EURASIA LIFT

Human Rights Issues in Eurasia / Правовые Вопросы В Регионах Евразии

How Russia Created Its Own Islamic Terrorism Problem

Posted by Info on 31/01/2011

“Moscow faces a brutal Islamic terrorist movement, bent on jihad, unwilling to compromise and determined to inflict pain on Russians almost as an end in itself.” That’s the view presented by Russian officials and accepted by Western leaders…by quickly condemning them and describing them as instances of Islamic terrorism, tied to al-Qaeda and its fanatical vision. This unthinking acceptance of the Russian narrative allowed Moscow to respond with brutal violence, often against innocent civilians and without prompting international criticism.

A little history provides a different perspective. Chechnya’s struggle against Russia, at root, has nothing to do with Islam. About 200 years ago, the Russian empire began a war of colonial expansion in the tiny area called Chechnya. After resisting for several bloody decades, the Chechens were forcibly incorporated into the empire in 1859. As soon as the Czar’s rule ended in Moscow, the Chechens began clamoring for independence, which they were granted in 1918….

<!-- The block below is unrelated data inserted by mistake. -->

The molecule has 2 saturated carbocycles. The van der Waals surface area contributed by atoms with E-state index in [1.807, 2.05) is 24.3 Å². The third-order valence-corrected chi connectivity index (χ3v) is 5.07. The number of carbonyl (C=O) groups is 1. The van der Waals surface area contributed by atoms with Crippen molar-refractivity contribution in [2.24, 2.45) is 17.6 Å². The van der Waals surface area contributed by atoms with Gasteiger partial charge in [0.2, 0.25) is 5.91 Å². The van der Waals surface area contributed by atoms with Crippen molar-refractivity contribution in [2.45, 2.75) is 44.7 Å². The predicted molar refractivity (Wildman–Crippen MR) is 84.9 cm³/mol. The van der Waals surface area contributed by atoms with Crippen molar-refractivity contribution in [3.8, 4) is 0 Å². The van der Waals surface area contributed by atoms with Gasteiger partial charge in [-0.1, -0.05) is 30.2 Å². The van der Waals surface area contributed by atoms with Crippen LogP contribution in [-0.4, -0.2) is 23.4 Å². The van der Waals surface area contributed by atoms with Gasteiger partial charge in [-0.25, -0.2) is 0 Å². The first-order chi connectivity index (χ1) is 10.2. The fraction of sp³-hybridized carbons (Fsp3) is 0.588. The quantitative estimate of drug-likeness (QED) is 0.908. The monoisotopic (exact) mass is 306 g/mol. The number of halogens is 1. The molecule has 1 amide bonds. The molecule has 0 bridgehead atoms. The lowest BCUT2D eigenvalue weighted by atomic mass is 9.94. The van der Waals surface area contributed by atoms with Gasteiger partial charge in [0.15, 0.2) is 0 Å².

In 1990, as the Soviet Union was collapsing, a national convention of all Chechen political groups united in a call for immediate independence from Moscow. In response, the Russian government invaded Chechnya. Over the course of the past two decades killed tens of thousands of Chechen civilians.
Even today Russia maintains a brutal reign of terror there and in its surrounding regions. Any signs of religious behavior are viewed with hostility.
At this point, it is fair to describe the Chechen rebellion as dominated and defined by Islamic extremism. But it did not start out as such, and it didn’t have to turn out that way.

“Retribution is inevitable”
was Russian Prime Minister Vladimir Putin’s comment on the Moscow airport attack, setting up the next stage in this cycle of violence and extremism. WHY?

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